Earlier this week, the Wall Street Journal ran an article discussing a somewhat hidden downside to the US economy's current ultra-low interest rates. That problem is what such rate levels do to assumptions driving pension fund values versus long term liabilities.

Simply put, companies- and states, for that matter- are facing much greater shortfalls in their pension funding. For example, the article cited GM sources as saying that "every .25 percentage-point decline in its discount rate could increase its pension obligation by about $2.4 billion."

That obligation as "underfunded by $17.1 billion at the end of 2009."

On a larger scale, the article noted,

"If S&P 500 companies took account of the interest-rate decline as of Aug. 31 to calculate their pension-fund balances, the combined deficit would increase by about $167 billion, or nearly two-thirds more than the year-end 2009 deficit of about $260 billion, estimates Jack Ciesielski of the research firm Analyst's Accounting Observer."

Leave it to the free market's checks and balances to identify this risk. Between suspect private sector growth rates inhibited by government interference, taxation and deficit policies, and these low interest rates, one wonders how any ground will be gained on these pension liabilities.

Down the road, of course, this could morph into lower demand and savings, as retirees don't collect expected pension payments.

Jeff Sonnenfeld's Misinformed Praise of Ann Mulcahy & Xerox

With Larry Summers' resignation from the administration's economic team, every pundit worth her/his salt has been tossing names out for his replacement. Among business people, to my astonishment, former Xerox CEO Ann Mulcahy has been mentioned as an inside favorite.

Jeff Sonnenfeld lauded Mulcahy on CNBC yesterday afternoon as having had a "fabulous tour of duty" as the struggling firm's CEO.

If you look at the accompanying chart of the price series of Xerox and the S&P500 Index, it's hard to understand Sonnenfeld's enthusiasm for Mulcahy's performance.

Mulcahy became CEO of Xerox on 1 August, 2001.

After a smartly-rising performance from 1990-1999, Xerox's share price deflated, along with that of many other technology firms, when the tech bubble burst in 2000. By 2001, the company's stock price had begun to recover, but has basically flat-lined over the period of Mulcahy's management. The S&P did roughly the same.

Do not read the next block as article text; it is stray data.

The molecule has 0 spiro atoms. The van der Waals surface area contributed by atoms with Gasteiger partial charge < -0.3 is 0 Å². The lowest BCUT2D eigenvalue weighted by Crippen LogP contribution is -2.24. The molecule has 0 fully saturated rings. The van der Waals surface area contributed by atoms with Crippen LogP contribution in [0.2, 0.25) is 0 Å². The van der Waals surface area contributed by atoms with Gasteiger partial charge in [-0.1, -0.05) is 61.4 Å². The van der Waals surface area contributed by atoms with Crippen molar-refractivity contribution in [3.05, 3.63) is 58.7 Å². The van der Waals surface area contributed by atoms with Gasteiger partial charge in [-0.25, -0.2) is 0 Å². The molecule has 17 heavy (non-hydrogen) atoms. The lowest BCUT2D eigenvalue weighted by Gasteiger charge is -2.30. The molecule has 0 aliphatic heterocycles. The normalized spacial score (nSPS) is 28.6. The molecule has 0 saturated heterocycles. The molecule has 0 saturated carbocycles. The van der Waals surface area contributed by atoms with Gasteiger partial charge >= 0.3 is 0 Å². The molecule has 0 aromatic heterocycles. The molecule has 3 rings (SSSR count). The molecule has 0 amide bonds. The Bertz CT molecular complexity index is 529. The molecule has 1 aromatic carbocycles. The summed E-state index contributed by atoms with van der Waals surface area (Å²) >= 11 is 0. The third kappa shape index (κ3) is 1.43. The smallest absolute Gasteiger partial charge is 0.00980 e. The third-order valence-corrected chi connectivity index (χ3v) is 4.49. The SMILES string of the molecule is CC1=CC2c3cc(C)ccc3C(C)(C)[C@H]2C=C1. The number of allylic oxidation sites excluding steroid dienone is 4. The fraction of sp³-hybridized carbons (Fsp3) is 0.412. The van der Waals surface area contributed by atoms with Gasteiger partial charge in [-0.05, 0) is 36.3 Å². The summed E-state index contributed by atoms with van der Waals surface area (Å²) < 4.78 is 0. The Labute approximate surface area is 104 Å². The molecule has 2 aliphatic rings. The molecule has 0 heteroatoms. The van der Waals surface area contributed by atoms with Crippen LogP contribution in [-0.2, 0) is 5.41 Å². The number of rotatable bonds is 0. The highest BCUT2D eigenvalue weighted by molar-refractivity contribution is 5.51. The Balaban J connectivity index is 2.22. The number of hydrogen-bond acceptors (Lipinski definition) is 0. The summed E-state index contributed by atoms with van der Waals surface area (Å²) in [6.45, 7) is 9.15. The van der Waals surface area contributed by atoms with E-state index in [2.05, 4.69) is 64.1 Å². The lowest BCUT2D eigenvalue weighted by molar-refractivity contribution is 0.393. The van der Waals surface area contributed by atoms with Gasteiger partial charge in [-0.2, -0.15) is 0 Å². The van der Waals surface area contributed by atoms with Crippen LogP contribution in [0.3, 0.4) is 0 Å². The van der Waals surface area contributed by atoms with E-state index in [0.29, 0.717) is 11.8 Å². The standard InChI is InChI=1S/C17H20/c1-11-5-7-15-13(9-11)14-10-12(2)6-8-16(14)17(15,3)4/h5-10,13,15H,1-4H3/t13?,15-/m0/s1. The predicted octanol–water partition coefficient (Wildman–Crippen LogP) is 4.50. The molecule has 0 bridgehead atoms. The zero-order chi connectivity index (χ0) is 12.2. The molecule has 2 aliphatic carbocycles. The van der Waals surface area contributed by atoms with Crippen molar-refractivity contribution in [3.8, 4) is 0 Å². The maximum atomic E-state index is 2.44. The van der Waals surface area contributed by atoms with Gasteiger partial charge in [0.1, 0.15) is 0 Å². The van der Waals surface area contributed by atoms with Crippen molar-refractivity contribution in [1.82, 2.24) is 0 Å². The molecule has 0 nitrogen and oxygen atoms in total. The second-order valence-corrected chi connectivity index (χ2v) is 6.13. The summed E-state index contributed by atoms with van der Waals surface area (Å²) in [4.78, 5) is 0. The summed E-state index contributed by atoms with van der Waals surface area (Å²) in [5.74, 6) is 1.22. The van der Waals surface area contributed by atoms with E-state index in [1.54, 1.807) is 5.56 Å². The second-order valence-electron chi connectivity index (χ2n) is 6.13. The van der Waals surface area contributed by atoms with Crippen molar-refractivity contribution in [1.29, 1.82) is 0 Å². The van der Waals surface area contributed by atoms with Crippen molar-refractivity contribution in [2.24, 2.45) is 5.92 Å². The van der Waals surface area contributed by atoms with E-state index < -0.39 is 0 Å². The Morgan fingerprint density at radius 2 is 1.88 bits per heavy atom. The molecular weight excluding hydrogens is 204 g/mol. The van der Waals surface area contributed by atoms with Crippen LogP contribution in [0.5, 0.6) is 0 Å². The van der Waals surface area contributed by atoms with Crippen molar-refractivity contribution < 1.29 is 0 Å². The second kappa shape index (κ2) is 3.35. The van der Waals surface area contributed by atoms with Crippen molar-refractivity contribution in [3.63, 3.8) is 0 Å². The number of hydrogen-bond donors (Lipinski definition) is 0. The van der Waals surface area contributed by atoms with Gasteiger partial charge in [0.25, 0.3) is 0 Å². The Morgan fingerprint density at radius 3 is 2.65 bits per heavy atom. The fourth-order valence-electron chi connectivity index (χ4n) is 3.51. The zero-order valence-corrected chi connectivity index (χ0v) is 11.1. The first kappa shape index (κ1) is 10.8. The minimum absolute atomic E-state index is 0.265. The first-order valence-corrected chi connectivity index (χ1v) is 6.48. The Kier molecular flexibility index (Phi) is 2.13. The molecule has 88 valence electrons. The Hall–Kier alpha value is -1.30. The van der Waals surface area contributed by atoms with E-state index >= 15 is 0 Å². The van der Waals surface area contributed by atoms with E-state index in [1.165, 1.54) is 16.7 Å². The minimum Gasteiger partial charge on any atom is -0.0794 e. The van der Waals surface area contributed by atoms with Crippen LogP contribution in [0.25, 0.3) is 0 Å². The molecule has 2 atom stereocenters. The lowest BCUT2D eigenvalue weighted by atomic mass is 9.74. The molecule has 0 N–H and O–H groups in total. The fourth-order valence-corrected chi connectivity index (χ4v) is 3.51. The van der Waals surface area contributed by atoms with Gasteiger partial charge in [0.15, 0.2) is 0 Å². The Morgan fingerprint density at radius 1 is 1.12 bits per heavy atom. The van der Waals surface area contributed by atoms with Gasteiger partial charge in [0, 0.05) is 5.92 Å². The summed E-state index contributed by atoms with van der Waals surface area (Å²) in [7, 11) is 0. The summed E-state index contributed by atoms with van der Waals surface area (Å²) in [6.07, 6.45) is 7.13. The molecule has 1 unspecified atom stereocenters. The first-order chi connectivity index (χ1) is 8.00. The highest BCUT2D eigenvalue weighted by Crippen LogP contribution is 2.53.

How does this make Mulcahy some sort of management maven? And why does anyone even bother with Xerox anymore? It's been a technology also-ran for at least a decade.

Leave aside that she's never been considered an economist. Precisely what is it about Mulcahy's lackluster reign at the copier company that would make anyone believe she's somehow qualified to be an economic adviser, or process coordinator, at the White House?

I know. Sonnenfeld probably believes that without Mulcahy, Xerox would have performed even worse since 2001! That's the sort of performance that could well find Mulcahy a spot on the administration's economic team.

Because it certainly wouldn't have been due to Mulcahy's doing her shareholders any favors during her term as CEO at Xerox.

By the way, in his long-winded comments, Sonnenfeld confided that Summers' post was only created in the Clinton administration to give Bob Rubin a place to hang until he could be made Treasury Secretary. If that's really true, how about letting Summers leave and just save the money? It's not like we need more economists in the administration, is it? With their current performance, I'd say rather fewer might be better.

If the stories about Mulcahy being a serious contender for Summers' job are true, I'm not sure who comes off worst- Sonnenfeld, Mulcahy, or the White House.

Wednesday, September 22, 2010

Is Google A Monopolist?

That was the title of last Friday's Wall Street Journal presentation of two editorials arguing the question.

It's nice to have a topic to discuss that involves more pure business and strategy than government intervention, although, the very question actually begs the latter.